You didn’t say if you looked up the logic, but it’s apparently from Buddhism. A statue of Buddha with nowhere to place it is not fulfilling its complete potential, so it works as an analogy for other things going wrong.
I’m more often surprised by a vocab word that looks like it has nothing to do with a word I’ve only heard before, and suddenly I see how it is pronounced the same and is the same. Or the total opposite scenario.
弁当: because of course the dialect success is a lunch box
I was kind of disappointed that 族 is not related to 海賊, but maybe One Piece has set my expectations for Pirates too high.
Totally. I think, just how lazy can the Japanese Language get with phonetics!
始 and 初 both being はじ
丸い / 円い followed closely 回る / 周り all relating to circles.
Apparently it’s originally 便当, with convenience being the primary intent of that meaning combo, but association of 便 to bowel movements led Japanese people to just swap in another べん kanji, regardless of the meaning (ateji).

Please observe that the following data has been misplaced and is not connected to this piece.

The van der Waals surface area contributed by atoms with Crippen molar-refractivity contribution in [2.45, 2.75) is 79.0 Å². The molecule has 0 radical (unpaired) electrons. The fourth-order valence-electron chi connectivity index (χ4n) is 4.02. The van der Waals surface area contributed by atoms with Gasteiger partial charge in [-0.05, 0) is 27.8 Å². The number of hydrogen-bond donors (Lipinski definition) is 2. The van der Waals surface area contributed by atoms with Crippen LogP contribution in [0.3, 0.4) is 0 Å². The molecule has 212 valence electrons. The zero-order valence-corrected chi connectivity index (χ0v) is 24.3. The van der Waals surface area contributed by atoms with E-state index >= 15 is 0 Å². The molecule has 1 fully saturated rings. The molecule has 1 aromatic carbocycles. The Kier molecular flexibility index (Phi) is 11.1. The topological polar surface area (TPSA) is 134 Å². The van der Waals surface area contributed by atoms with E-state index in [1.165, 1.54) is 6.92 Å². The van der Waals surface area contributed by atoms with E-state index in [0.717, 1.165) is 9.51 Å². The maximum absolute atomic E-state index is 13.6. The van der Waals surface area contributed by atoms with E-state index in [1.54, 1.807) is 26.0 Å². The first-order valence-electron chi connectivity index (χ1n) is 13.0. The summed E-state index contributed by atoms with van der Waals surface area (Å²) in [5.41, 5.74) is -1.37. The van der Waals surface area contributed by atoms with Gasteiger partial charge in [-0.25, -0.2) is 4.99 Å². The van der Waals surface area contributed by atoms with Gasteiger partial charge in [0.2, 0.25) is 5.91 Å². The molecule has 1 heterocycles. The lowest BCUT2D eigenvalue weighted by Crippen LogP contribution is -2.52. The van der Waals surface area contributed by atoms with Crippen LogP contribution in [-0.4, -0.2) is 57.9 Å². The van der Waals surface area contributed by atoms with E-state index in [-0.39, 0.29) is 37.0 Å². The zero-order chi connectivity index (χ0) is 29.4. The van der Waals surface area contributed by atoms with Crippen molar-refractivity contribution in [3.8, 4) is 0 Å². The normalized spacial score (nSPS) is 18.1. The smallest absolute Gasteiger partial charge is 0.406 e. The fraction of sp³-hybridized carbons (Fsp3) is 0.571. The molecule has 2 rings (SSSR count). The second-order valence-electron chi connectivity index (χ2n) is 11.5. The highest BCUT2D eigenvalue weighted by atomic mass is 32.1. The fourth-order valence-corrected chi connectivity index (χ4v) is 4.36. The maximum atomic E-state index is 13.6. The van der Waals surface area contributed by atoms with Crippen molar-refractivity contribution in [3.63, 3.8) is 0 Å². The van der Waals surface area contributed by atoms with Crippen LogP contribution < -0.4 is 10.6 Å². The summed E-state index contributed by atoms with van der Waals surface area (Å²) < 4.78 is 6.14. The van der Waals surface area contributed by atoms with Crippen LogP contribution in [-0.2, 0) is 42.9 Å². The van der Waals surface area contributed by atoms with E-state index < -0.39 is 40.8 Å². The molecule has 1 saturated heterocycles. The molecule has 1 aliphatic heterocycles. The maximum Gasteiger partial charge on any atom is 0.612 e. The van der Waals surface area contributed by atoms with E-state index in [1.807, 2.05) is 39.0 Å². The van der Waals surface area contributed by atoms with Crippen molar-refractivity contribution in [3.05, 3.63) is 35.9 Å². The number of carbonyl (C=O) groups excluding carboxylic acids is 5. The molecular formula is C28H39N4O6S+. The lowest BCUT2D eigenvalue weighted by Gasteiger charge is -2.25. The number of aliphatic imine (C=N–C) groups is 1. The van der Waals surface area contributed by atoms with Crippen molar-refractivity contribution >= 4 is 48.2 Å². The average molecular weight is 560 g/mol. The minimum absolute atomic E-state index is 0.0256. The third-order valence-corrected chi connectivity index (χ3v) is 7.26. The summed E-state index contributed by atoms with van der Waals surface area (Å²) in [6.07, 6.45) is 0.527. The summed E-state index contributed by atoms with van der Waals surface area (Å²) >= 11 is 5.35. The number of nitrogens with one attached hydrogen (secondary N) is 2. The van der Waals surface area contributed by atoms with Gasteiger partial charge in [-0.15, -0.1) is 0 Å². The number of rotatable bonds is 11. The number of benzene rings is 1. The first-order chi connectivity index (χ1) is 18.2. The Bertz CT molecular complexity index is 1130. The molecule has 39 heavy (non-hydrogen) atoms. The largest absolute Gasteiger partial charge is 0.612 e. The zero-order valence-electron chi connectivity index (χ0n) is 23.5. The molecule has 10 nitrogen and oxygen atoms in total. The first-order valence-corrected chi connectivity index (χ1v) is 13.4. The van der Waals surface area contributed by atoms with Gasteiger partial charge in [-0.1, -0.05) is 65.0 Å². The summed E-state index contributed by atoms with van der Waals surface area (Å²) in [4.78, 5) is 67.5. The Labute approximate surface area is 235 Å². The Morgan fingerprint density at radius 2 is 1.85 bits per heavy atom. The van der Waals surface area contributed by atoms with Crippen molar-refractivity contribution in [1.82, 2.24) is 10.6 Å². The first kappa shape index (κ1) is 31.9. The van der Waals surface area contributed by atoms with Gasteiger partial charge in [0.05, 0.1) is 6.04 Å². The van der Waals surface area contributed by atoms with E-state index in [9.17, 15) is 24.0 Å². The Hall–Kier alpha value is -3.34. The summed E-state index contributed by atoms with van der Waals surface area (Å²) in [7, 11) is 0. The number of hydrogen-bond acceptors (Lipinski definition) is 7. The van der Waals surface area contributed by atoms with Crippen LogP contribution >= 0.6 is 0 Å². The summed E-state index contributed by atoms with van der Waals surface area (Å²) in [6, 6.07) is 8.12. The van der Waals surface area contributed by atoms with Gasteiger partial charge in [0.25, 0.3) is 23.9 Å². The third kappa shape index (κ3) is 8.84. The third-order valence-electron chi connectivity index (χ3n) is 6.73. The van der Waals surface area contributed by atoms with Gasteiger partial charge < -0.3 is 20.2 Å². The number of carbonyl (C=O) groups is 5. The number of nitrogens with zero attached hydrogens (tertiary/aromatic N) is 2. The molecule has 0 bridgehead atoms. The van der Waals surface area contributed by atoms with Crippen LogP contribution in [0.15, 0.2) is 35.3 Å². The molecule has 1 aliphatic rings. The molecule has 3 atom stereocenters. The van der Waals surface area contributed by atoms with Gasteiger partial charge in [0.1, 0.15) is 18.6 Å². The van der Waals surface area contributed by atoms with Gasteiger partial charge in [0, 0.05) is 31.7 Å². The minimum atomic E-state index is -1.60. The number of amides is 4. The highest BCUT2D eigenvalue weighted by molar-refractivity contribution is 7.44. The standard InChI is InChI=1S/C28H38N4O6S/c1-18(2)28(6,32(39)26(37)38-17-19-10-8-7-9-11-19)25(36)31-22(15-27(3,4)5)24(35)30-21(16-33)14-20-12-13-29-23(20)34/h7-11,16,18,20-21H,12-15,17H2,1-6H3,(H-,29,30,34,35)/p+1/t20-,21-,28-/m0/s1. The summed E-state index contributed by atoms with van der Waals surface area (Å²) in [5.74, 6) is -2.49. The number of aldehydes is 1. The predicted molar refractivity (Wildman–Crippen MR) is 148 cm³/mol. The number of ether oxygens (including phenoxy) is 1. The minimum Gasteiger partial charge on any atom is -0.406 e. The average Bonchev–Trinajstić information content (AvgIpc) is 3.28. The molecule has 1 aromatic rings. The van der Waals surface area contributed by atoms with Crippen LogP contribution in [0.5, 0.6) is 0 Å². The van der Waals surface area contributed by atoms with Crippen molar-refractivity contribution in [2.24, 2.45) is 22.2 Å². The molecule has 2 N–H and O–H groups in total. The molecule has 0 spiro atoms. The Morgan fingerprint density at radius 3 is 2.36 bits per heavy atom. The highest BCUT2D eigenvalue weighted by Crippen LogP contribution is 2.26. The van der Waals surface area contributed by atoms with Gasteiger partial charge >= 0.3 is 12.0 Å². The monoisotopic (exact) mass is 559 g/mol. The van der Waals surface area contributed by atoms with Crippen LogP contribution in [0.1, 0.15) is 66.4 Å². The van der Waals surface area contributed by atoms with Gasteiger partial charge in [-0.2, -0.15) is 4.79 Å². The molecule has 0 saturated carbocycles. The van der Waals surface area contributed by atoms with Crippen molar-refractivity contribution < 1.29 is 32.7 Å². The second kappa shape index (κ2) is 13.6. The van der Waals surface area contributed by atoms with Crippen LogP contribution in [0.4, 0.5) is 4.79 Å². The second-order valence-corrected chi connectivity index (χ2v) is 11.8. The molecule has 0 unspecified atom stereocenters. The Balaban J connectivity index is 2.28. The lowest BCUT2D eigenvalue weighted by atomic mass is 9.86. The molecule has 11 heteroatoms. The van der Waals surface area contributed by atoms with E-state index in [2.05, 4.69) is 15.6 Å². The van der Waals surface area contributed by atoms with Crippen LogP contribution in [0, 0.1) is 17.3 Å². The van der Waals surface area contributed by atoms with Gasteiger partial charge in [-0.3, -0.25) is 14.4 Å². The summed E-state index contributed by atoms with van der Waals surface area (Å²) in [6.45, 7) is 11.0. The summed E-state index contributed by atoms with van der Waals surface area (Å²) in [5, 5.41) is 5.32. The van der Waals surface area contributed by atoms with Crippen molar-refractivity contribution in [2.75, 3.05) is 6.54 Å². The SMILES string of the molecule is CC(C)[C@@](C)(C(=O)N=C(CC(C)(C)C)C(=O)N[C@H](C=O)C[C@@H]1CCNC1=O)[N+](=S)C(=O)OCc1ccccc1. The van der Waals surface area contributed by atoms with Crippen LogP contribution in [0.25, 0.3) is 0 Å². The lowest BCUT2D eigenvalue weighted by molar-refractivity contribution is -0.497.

My most embarassing episode would be mishearing 世間話. For the longest time I thought it was 石鹸話 aka “soap story”. I attributed it to people chatting in the onsen while relaxing like you sometimes see in anime
先年 and 去年. Even now I am not fully understand why “last year” is so different from the next/last time period pattern. I even googled the stuff, and 先年 does not really exist. So why not using 去月 or 去日 for consistency? God only knows.
Well, I know, that “sen” means like not one date point, but several, but still.
On the flip side, I’ve been waiting for 冗談 (joke) ever since I realized 談 (conversation) was probably the character being used for じょうだん when I hear it while watching anime. I was wondering how they would tie it together, and was not disappointed when I came across it today